“We might have to go with the higher moral ground argument” with the other counties, Murphy said. “If you want to see the region do well, you’ll have to help. It makes no sense for the region to let the city of Milwaukee die.”

    Marc Marotta, the chairman of the Bradley Center board of directors, said the building is too small by NBA standards. For example, it can seat 7,500 fans in the lower bowl, but other NBA arenas seat an average of 10,000, he said.

    Even if a new facility is not built, maintaining the current building would cost $100 million over the next 10 to 12 years, he said. That sum would end up being a public obligation anyway, he added.

    “That’s a challenge we face and that’s a challenge the community faces,” he said.

    The next steps are likely to include efforts to attract as much funding as possible from private investors

  4. #4
    Join Date
    Dec 2007

    1. Barclays Center - $1+ (B)

    2. Amway Center - $480 (M)

    3. American Airlines Center - $420 (M)

    4. Staples Center - $375 (M)

    5. Air Canada Centre - $265 (M)

    6. Rose Garden Arena - $262 (M)

    7. Verizon Center - $260 (M)

    8. FedEx Forum - $250 (M)

    9. Philips Arena - $213.5 (M)

    10. American Airlines Arena - $213 (M)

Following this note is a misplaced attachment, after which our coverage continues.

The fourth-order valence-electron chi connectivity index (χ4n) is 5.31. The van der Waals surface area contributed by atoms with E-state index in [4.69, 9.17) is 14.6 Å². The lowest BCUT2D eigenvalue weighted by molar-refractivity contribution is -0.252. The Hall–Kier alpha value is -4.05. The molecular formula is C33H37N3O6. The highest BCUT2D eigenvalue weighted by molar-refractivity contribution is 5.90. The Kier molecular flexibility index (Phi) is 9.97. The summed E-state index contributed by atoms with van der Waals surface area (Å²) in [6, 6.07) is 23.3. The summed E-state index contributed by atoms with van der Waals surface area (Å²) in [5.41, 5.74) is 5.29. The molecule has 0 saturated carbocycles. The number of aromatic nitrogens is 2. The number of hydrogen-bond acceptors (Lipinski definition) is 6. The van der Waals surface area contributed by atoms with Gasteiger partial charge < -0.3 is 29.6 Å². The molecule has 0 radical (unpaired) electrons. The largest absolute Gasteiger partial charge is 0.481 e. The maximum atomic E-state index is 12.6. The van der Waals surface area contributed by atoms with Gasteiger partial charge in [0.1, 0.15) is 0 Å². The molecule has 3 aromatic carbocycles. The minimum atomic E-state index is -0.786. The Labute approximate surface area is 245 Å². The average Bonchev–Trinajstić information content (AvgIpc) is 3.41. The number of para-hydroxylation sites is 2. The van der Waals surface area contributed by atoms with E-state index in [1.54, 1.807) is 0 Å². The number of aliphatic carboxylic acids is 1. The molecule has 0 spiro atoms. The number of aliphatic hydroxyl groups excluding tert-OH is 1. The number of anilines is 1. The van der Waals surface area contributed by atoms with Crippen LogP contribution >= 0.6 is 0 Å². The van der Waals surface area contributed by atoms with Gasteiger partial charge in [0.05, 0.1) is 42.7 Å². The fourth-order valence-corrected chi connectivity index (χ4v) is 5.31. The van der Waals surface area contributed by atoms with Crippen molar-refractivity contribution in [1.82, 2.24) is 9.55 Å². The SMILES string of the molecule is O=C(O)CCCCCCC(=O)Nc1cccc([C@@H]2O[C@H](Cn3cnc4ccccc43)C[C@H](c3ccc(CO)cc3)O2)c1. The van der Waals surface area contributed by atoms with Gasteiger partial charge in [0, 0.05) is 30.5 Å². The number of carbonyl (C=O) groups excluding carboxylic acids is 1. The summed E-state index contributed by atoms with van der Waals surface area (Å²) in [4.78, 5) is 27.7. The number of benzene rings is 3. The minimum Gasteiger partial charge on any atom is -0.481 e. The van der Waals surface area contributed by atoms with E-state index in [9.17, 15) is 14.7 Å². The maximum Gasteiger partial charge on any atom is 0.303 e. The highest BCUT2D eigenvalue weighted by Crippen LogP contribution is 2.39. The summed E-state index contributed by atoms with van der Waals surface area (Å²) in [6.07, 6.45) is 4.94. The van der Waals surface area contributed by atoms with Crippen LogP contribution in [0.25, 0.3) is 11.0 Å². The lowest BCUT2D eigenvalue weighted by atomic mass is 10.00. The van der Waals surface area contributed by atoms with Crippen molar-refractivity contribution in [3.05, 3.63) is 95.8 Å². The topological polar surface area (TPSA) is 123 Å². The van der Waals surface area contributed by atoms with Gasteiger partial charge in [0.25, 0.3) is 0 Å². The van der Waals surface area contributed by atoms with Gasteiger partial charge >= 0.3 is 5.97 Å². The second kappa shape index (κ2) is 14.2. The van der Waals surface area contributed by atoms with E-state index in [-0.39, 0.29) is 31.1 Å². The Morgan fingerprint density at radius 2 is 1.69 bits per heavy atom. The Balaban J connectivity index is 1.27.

11. Wells Fargo Center - $210 (M)

    12. Toyota Center - $202 (M)

    13. AT&T Center - $186 (M)

    14. Banker's Life Fieldhouse - $183 (M)

    15. United Center - $175 (M)

    16. Time Warner Cable Arena - $160 (M)

    17. TD Garden - $160 (M)

    18. Pepsi Center - $160 (M)

    19. Madison Square Garden - $123 (M)

    20. New Orleans Arena - $114 (M)

    21. Target Center - $104 (M)

    22. Quicken Loans Arena - $100 (M)

    23. Energy Solutions Arena - $93 (M)

    24. Bradley Center - $91 (M)

    25. U.S. Airways Center - $90 (M)

    26. Chesapeake Energy Center - $89 (M)

    27. Palace of Auburn Hills - $70 (M)

    28. Power Balance Pavilion - $40 (M)

    29. Oracle Arena - $25 (M)


    Right off the bat, it's obvious that many of the cheapest NBA arenas to construct are also the oldest. Since 1996, Oracle Arena has poured more than $300 million into arena renovations; more than any other NBA arena thus far. After the 2012 season, the New York Knicks will have completed a $850 million renovation to Madison Square Garden. The MSG renovations is the main culprit for rising ticket prices to Rangers and Knicks games.

    The Bradley Center is considered perhaps the most outdated NBA arena of the thirty. It lacks club seating, has poor parking in the surrounding areas and extremely small concourses. There have been recent proposals by the city to construct a new NBA arena but nothing has been finalized.

    The Barclays Center, future home of the Brooklyn Nets will be featured in a $4+ Billion dollar project that will include an NBA arena, residential and retail space. Whether or not the NHL's Islanders will share the Barclays Center with the Nets has yet to be determined. The arena has been projected to only be able to occupy less than 15,000 at capacity for ice hockey. The venue sold it's naming rights to Barclays plc out of London, England.

    Nine of the thirty NBA arenas are also home to NHL franchises. The Staples Center is the only arena to host three professional franchises; the Kings, Lakers and Clippers.